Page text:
Also near NC’s Triangle is the Maple View Farm, just northwest of Chapel Hill in Orange County. The folks here have recently completed work on the Maple View Agricultural Center, which hosts school groups and birthday parties during the week and gives public tours on the weekends. Of course, what Maple View is really famous for in these parts is its Holstein Dairy Farm, which produces top-quality fresh milk and ice cream. The popular dairy products are all available at the farm’s store seven days a week.
No trip to Australia is necessary to visit an ostrich ranch. Located in Sherrill’s Ford, north of Charlotte, is the Birdbrain Ostrich Ranch, where you can meet, greet and eat the big birds. Tours that include an ostrich burger lunch are available. About 50 head of ostrich roam the ranch at any one time. Besides low-fat red meat, you’ll learn that an ostrich also provides leather, feathers and eggs, as well as oil that can be made into soap and a number of other toiletry items.
More than 200 years of family farming has taken place at the Gillis Hill Farm in Fayetteville, and Gillis family members are eager to share that history with visitors. You can learn about the history of the area, and find out how each new technological innovation made farming a little more productive and efficient. You’ll also find out how crops such as tobacco, cotton, soybeans, and corn were the economic engine that powered this area for centuries. There are also wagon rides available to enjoy, and some delicious homemade ice cream to sample.
There always seems to be something happening at Mike’s Farm in Beulaville, just northwest of Jacksonville. Besides providing kids and adults with an up close look at farms and farming life, the popular Onslow County attraction has an Easter Egg hunt in the spring, hayrides and a pumpkin patch in the fall, and a nighttime hayride through the farm’s Christmas decorations in the winter. There’s also a restaurant, bakery and country store on the premises.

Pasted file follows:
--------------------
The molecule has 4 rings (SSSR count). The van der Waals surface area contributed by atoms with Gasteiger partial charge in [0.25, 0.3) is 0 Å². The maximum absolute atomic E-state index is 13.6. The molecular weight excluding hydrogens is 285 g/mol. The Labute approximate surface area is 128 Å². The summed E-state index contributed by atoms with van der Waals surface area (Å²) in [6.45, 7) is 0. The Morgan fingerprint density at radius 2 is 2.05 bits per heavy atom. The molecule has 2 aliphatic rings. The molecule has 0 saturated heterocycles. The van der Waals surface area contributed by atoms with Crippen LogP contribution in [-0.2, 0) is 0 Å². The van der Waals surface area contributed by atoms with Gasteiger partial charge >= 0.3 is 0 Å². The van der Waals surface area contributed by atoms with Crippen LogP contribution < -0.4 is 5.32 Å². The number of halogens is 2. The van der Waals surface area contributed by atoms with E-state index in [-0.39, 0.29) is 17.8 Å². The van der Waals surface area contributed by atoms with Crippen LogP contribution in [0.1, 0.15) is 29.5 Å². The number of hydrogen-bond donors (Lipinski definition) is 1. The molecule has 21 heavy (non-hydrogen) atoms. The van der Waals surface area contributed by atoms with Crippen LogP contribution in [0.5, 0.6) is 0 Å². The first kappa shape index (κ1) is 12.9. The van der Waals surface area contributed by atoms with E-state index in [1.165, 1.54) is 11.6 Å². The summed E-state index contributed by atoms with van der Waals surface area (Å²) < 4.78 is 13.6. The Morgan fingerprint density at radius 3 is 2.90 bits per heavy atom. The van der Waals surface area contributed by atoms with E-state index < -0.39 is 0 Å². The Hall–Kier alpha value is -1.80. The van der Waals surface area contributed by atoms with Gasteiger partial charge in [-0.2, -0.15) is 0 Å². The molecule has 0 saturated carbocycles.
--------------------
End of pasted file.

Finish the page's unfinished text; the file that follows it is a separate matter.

The alpaca is a beautiful animal that has been domesticated for more than 6,000 years and whose fiber is warmer, lighter and softer than wool. At the Precious Alpaca Farm in Thurmond (near Stone Mountain State Park), you can see these gentle and intelligent animals up close, and learn about their history, first as a cherished treasure of the Inca Civilization in South America, and now as a farm animal that provides us with the material for comfortable winter wear and other clothing. There’s even a shop on the site where you can buy your very own alpaca gloves, scarves, or throws.
You’ve heard of dairy farming and crop farming, but butterfly farming? At the All-A-Flutter Farm near High Point, Tim and Donna Pless raise endangered monarch butterflies for release at events such as weddings and for educational purposes. From April through mid-October, the farm hosts group tours with advance notice and opens its doors to the general public on Saturdays. During those “Family Days”, guests will hear a presentation on the life cycle of the butterfly and get a tour of the flight house. Children are even encouraged to feed the butterflies by hand!
So, the next time city life is dragging you down, visit a North Carolina farm and try standing in someone else’s field.
added: May 21, 2009
updated: April 3, 2012